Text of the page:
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APMS provider takes over GP contract after all partners resign

NHS England has commissioned a third sector provider to take on an APMS contract for 12 months after all partners at a GP practice in Braintree, Essex, resigned.

In a statement on the St Lawrence Medical Centre’s website, patients have been informed that their GP needs will now be met by locum doctors until the APMS provider has been able to employ permanent GPs.

The contract has been handed to Provide, a staff-owned social enterprise which delivers more than 50 community healthcare services across Essex, outer north east London, Cambridgeshire and Peterborough, which said it saw this as a ‘unique opportunity’ to integrate GP and community services.

The statement on the practice website said: ‘Following the resignation of the GP partners, Provide has been commissioned to run the practice commencing from 1 June 2015.

‘There will be no change to the opening times, the way appointments are booked or the out-of-hours services. Locum doctors will be providing GP services until we have recruited permanent GPs.’

Meanwhile, a branch surgery of the St Lawrence Medical Practice in Silver End has been taken on by another GP practice, the Little Watham & Great Notley Surgery.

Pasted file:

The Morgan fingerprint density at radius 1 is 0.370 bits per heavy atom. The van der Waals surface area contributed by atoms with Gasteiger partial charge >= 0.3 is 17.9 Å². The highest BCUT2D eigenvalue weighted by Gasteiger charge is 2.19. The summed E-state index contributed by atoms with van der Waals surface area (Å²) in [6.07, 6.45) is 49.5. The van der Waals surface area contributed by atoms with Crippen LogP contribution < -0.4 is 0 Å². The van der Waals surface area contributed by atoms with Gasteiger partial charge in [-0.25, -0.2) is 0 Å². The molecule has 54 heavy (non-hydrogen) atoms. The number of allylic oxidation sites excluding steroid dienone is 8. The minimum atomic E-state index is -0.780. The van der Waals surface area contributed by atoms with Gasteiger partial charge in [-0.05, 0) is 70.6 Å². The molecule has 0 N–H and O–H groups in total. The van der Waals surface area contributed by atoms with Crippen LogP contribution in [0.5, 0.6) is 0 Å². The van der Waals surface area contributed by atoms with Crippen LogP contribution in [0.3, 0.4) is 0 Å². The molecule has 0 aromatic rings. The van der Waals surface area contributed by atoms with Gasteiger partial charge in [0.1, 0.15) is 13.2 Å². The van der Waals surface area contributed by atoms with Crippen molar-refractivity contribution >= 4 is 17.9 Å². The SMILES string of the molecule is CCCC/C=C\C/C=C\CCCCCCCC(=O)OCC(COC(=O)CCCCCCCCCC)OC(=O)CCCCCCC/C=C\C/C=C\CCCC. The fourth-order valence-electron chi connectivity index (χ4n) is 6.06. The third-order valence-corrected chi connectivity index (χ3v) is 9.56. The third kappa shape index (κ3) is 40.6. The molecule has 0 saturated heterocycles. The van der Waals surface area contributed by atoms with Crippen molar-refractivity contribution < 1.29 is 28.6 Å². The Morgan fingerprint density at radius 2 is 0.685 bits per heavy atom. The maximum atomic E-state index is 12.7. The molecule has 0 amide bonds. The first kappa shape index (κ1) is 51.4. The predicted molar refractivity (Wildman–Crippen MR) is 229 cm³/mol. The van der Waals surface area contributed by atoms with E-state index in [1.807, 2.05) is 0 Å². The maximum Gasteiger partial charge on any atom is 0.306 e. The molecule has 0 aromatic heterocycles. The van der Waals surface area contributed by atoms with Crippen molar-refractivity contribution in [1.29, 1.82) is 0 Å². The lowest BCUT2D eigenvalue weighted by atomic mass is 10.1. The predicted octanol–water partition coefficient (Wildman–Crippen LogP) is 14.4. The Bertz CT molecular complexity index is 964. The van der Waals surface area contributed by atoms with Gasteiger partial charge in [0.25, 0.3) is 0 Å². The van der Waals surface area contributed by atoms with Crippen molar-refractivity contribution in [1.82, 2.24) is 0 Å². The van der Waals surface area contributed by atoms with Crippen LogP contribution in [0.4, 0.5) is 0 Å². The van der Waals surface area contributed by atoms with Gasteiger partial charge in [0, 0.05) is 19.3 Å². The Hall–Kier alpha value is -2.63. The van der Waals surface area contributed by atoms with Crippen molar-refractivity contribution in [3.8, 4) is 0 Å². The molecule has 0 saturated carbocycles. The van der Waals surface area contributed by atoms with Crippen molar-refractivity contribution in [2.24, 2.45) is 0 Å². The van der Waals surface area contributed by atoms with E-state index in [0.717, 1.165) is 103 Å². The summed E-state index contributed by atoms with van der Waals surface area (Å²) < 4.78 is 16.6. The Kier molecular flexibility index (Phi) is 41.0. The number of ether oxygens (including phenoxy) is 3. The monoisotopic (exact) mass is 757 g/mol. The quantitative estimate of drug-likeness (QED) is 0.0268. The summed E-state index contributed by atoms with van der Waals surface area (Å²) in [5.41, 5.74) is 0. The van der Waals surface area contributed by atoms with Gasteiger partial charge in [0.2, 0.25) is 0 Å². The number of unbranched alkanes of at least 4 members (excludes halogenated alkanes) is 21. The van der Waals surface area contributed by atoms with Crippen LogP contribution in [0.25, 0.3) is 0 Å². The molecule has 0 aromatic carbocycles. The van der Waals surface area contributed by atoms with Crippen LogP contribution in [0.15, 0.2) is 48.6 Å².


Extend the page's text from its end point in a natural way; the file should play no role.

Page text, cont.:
Provide’s APMS contract expires in 12 months time and if it wants to keep running the practice it will have to go through a new tender process to be run ahead of 1 June next year.

A spokesperson for Provide told Pulse: ‘The opportunity to manage St Lawrence Medical Practice was put out to tender by NHS England.

‘As a current provider of a GP surgery, and the provider of community services in Mid Essex, we felt we were in a unique position to develop and improve integration between primary and community services.’

The news comes after Pulse revealed last year that NHS England was planning for all new GP contracts going to be time-limited APMS contracts put out to tender due to competition regulations. However NHS England managers later backtracked on the claims.

APMS contracts were introduced in 2004 to open up primary care to ‘new providers’ and were famously used to procure the Labour government’s ill-fated ‘Darzi’ centres across the country.

Meanwhile a recent study, published in April, concluded that opening up the NHS to competition from private providers via APMS contracting ‘may have even led to worse care’.